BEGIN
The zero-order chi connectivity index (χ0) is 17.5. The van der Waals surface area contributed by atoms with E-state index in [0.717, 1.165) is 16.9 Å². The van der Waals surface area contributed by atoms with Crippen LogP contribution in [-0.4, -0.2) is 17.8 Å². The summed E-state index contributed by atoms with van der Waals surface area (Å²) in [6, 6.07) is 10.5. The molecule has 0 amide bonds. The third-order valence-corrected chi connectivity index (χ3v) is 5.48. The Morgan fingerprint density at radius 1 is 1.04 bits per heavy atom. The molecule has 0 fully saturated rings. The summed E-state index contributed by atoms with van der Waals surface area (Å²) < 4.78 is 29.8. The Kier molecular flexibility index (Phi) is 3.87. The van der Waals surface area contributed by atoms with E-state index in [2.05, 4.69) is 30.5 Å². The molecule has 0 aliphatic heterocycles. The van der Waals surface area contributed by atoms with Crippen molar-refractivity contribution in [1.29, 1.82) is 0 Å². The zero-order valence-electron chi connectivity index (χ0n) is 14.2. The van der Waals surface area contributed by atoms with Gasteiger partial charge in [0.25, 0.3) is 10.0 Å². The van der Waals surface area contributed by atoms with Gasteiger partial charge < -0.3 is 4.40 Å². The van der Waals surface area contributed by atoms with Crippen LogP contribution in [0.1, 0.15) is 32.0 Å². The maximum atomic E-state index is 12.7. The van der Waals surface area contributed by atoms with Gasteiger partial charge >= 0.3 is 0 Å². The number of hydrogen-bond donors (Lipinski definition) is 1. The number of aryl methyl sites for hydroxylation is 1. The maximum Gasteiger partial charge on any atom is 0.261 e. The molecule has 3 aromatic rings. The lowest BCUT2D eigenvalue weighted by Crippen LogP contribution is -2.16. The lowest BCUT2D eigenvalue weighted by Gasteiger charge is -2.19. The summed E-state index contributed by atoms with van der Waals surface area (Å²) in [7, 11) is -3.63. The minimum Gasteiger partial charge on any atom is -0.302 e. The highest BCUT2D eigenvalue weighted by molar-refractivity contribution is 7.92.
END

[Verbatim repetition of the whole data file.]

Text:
The zero-order chi connectivity index (χ0) is 17.5. The van der Waals surface area contributed by atoms with E-state index in [0.717, 1.165) is 16.9 Å². The van der Waals surface area contributed by atoms with Crippen LogP contribution in [-0.4, -0.2) is 17.8 Å². The summed E-state index contributed by atoms with van der Waals surface area (Å²) in [6, 6.07) is 10.5. The molecule has 0 amide bonds. The third-order valence-corrected chi connectivity index (χ3v) is 5.48. The Morgan fingerprint density at radius 1 is 1.04 bits per heavy atom. The molecule has 0 fully saturated rings. The summed E-state index contributed by atoms with van der Waals surface area (Å²) < 4.78 is 29.8. The Kier molecular flexibility index (Phi) is 3.87. The van der Waals surface area contributed by atoms with E-state index in [2.05, 4.69) is 30.5 Å². The molecule has 0 aliphatic heterocycles. The van der Waals surface area contributed by atoms with Crippen molar-refractivity contribution in [1.29, 1.82) is 0 Å². The zero-order valence-electron chi connectivity index (χ0n) is 14.2. The van der Waals surface area contributed by atoms with Gasteiger partial charge in [0.25, 0.3) is 10.0 Å². The van der Waals surface area contributed by atoms with Gasteiger partial charge < -0.3 is 4.40 Å². The van der Waals surface area contributed by atoms with Crippen LogP contribution in [0.1, 0.15) is 32.0 Å². The maximum atomic E-state index is 12.7. The van der Waals surface area contributed by atoms with Gasteiger partial charge >= 0.3 is 0 Å². The number of hydrogen-bond donors (Lipinski definition) is 1. The number of aryl methyl sites for hydroxylation is 1. The maximum Gasteiger partial charge on any atom is 0.261 e. The molecule has 3 aromatic rings. The lowest BCUT2D eigenvalue weighted by Crippen LogP contribution is -2.16. The lowest BCUT2D eigenvalue weighted by Gasteiger charge is -2.19. The summed E-state index contributed by atoms with van der Waals surface area (Å²) in [7, 11) is -3.63. The minimum Gasteiger partial charge on any atom is -0.302 e. The highest BCUT2D eigenvalue weighted by molar-refractivity contribution is 7.92.